FutureEverything – Manchester
ISAN, Amon Tobin, Tim Hecker and Matthew Herbert frying a pig. It must be Manchester's FutureEverything festival
Words Martin Guttridge Hewitt
With the death of Eugene Polley on Sunday, technological design has been hot on the agenda this week. The inventor of the remote control no doubt raised a few eyebrows with his gun-cum-hairdryer shaped channel surfing ‘device’, but it went on to revolutionise the world.
Without experiment there can be no progress then, though we may have some rather strange early results and bi-products. This notion certainly rang true at FutureEverything, Manchester’s annual celebration of all that’s innovative in the world of electronic art, the music side of which finished the day Polley passed away.
In unveiling 2012’s lineup, organisers made something of a statement, scoring veritable coups with Amon Tobin’s famed ‘3D’ live show, ISAM, and Matthew Herbert’s controversial, deranged swine-biopic, One Pig, so expectations were high. First on the agenda though was Tim Hecker, who decided to take over Salford’s St. Philip’s Church and play the organ to the tune of his Ravedeath, 1972 album.
Things started off well enough, if not a little weird, with the distorted vocals and heavy dub basslines of Merseyside man Forest Swords. An impressive meld of post-club sounds made bizarre by the house of God setting, one can only imagine how strange the gentleman performing must have felt, after being involved in a road accident en route to the venue. An admirable display of nerves and intelligent arrangements, the same can just about be said for the evening’s main attraction.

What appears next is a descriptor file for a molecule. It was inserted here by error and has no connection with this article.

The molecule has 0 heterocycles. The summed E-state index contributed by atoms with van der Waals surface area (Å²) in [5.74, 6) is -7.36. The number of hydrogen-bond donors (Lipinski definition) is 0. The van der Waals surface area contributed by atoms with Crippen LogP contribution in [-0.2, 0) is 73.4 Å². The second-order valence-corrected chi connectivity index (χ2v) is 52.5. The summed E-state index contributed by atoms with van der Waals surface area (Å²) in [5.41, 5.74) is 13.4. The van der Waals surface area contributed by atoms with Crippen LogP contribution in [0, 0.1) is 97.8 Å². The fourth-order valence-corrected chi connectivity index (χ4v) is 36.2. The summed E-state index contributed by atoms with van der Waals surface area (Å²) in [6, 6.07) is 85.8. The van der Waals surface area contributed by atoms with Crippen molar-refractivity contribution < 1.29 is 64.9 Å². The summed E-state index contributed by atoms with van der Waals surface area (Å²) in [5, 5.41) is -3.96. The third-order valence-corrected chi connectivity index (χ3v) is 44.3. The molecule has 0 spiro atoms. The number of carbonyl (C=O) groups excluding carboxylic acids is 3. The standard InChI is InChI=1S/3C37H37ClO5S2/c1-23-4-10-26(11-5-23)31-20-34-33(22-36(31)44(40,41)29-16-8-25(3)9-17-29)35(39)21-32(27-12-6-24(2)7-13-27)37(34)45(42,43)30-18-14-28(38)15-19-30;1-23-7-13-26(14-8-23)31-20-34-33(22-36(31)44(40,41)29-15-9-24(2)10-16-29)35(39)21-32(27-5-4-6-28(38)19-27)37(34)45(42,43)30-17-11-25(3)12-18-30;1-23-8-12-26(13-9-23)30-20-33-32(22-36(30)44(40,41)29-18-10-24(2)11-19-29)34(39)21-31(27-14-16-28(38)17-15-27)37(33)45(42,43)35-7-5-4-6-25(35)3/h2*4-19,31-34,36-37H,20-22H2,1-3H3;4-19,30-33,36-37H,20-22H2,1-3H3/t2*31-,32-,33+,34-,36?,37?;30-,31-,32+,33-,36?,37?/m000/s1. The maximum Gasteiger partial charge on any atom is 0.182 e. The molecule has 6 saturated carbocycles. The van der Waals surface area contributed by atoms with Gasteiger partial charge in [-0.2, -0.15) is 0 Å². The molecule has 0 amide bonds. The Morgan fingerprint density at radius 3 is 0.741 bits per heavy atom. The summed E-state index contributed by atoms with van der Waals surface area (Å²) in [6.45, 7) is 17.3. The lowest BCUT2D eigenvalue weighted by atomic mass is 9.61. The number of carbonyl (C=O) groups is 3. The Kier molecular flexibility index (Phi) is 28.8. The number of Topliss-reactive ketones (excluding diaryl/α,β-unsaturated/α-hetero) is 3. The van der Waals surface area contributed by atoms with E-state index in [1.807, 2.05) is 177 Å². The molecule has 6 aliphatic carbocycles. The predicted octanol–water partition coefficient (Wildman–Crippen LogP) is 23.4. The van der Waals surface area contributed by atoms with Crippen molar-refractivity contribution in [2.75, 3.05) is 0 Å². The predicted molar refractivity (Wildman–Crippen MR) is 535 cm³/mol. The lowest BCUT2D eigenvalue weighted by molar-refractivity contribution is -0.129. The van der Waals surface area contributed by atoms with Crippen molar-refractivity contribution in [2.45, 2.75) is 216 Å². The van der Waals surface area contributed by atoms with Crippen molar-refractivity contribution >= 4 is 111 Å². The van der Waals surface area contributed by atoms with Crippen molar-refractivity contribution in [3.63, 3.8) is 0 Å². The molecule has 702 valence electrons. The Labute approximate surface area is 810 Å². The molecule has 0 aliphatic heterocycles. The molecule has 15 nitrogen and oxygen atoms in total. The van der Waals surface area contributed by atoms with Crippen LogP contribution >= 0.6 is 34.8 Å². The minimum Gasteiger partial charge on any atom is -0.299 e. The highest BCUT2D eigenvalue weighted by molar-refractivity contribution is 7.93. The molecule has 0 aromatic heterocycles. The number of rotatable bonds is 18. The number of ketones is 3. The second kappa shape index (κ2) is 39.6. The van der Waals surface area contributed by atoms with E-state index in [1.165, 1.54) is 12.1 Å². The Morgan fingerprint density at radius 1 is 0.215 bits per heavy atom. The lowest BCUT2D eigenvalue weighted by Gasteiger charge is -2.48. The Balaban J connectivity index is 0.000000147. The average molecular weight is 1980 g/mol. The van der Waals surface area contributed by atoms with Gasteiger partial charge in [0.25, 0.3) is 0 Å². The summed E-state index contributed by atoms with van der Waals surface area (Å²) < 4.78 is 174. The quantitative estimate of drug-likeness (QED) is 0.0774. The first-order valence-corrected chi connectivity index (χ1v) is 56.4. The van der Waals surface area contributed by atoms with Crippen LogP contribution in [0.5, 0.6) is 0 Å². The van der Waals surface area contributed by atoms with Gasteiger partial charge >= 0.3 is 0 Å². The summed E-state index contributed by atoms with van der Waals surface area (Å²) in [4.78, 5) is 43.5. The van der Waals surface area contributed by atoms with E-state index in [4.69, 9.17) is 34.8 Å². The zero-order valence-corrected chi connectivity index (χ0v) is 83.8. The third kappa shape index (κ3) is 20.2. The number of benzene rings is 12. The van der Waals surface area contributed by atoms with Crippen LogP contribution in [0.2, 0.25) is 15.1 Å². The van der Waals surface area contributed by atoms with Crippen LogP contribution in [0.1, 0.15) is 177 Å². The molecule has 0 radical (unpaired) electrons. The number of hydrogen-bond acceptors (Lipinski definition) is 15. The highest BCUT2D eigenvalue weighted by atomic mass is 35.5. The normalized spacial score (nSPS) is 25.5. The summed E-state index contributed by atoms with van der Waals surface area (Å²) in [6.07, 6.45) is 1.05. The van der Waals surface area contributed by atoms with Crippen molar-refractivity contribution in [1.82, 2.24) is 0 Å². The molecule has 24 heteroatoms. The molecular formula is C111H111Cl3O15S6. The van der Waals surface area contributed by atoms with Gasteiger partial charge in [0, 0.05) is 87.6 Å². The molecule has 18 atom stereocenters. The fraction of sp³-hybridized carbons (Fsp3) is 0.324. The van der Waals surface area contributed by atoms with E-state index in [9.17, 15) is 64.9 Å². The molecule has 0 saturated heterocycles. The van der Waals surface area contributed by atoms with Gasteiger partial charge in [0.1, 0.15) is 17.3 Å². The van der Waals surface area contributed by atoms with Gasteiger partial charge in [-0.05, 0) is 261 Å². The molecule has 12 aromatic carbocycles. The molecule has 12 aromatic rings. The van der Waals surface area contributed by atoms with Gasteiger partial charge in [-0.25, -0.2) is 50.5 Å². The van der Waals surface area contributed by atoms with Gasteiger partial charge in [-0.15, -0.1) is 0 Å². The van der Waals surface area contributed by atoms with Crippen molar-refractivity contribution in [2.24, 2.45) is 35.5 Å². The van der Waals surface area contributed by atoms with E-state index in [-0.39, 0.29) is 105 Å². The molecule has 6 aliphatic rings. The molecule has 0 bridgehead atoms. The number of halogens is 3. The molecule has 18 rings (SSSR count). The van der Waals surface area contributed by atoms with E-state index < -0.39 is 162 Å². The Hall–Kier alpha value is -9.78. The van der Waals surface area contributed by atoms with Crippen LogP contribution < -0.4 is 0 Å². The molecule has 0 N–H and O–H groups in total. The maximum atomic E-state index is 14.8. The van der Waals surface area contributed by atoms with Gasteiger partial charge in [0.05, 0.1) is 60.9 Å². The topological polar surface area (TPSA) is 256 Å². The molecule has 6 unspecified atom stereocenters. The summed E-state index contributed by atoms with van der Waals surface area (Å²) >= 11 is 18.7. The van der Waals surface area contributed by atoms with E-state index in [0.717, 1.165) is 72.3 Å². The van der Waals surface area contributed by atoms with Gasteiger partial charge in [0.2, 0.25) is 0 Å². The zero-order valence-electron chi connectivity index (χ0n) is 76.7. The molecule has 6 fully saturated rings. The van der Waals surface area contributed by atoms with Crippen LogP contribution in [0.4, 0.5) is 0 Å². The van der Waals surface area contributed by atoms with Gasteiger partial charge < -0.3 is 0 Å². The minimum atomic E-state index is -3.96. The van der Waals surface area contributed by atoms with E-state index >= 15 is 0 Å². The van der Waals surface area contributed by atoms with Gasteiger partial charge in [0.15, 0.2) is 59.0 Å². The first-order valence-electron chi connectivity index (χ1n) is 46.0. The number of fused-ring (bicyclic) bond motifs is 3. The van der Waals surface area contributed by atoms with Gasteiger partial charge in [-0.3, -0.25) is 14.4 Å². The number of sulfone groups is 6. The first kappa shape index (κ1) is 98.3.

For those that have heard Hecker’s aforementioned LP it won’t be too surprising to discover things were ‘lucid’. The timbre and textures of sound expelled from the laptop-church organ setup were truly impressive, and heard in the dark resulted in a little time spent reflecting. But then there was a serious problem, notably the combination of awkward pews and chairs, a lack of visual stimuli, seriously ambient noises, and what had been a pretty busy bar.
Shuffles and murmurs were widespread, with a raging post-show argument breaking out between one talker and a group of shushers, indicative of the concept before comfort and substance issue. Live is not recorded, and when the twain meet without any notable alterations with which to reward the attendant crowd (other than vastly improved sound quality) things can wind up falling short of engaging, not least when people are allowed to drink before being forced to sit quietly.
Optimistically perhaps, we were back in the same venue 24 hours later, and things began with another odd juxtaposition. Live producer Polinski’s piano arpeggios and techno (bordering on progressive house) rhythms nodded to the likes of Laurent Garnier or James Holden, whereas remaining sedentary under a pulpit didn’t. Situation to one side again, it’s impossible not to recommend the artist sonically, as the tough beats were married perfectly with suitably soft periods of downtempo key tinkling, all realised in real time, of course.